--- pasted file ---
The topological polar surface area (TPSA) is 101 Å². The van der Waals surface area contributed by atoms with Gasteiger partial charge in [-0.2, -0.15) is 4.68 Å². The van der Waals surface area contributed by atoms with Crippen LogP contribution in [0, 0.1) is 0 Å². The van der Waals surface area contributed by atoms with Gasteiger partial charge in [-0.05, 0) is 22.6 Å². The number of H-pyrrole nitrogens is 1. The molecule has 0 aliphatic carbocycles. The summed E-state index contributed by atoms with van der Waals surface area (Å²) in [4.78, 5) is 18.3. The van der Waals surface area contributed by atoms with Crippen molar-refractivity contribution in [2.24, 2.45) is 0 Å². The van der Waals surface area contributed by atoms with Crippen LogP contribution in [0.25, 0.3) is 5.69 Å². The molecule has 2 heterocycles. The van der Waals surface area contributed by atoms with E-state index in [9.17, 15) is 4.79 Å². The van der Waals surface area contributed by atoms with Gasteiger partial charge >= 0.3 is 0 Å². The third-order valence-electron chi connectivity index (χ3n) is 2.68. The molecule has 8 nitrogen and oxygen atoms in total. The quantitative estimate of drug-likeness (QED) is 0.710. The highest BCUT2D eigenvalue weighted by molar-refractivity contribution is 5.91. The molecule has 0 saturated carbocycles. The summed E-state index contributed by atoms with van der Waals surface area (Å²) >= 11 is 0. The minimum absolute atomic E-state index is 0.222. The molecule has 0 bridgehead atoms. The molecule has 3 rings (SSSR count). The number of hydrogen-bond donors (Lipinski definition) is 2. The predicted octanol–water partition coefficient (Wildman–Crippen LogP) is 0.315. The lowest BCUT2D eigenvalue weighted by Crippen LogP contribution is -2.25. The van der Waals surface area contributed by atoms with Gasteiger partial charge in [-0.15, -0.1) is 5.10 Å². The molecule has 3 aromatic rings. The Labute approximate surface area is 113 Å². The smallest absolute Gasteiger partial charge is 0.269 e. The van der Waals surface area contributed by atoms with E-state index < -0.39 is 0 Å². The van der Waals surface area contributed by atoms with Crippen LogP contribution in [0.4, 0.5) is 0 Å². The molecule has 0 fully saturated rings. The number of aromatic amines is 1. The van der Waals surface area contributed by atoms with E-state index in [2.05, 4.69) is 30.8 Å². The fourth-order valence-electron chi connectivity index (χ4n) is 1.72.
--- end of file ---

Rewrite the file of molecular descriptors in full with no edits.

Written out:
The topological polar surface area (TPSA) is 101 Å². The van der Waals surface area contributed by atoms with Gasteiger partial charge in [-0.2, -0.15) is 4.68 Å². The van der Waals surface area contributed by atoms with Crippen LogP contribution in [0, 0.1) is 0 Å². The van der Waals surface area contributed by atoms with Gasteiger partial charge in [-0.05, 0) is 22.6 Å². The number of H-pyrrole nitrogens is 1. The molecule has 0 aliphatic carbocycles. The summed E-state index contributed by atoms with van der Waals surface area (Å²) in [4.78, 5) is 18.3. The van der Waals surface area contributed by atoms with Crippen molar-refractivity contribution in [2.24, 2.45) is 0 Å². The van der Waals surface area contributed by atoms with Crippen LogP contribution in [0.25, 0.3) is 5.69 Å². The molecule has 2 heterocycles. The van der Waals surface area contributed by atoms with E-state index in [9.17, 15) is 4.79 Å². The van der Waals surface area contributed by atoms with Gasteiger partial charge >= 0.3 is 0 Å². The third-order valence-electron chi connectivity index (χ3n) is 2.68. The molecule has 8 nitrogen and oxygen atoms in total. The quantitative estimate of drug-likeness (QED) is 0.710. The highest BCUT2D eigenvalue weighted by molar-refractivity contribution is 5.91. The molecule has 0 saturated carbocycles. The summed E-state index contributed by atoms with van der Waals surface area (Å²) >= 11 is 0. The minimum absolute atomic E-state index is 0.222. The molecule has 0 bridgehead atoms. The molecule has 3 rings (SSSR count). The number of hydrogen-bond donors (Lipinski definition) is 2. The predicted octanol–water partition coefficient (Wildman–Crippen LogP) is 0.315. The lowest BCUT2D eigenvalue weighted by Crippen LogP contribution is -2.25. The van der Waals surface area contributed by atoms with Gasteiger partial charge in [-0.15, -0.1) is 5.10 Å². The molecule has 3 aromatic rings. The Labute approximate surface area is 113 Å². The smallest absolute Gasteiger partial charge is 0.269 e. The van der Waals surface area contributed by atoms with E-state index < -0.39 is 0 Å². The van der Waals surface area contributed by atoms with Crippen LogP contribution in [0.4, 0.5) is 0 Å². The molecule has 0 fully saturated rings. The number of aromatic amines is 1. The van der Waals surface area contributed by atoms with E-state index in [2.05, 4.69) is 30.8 Å². The fourth-order valence-electron chi connectivity index (χ4n) is 1.72.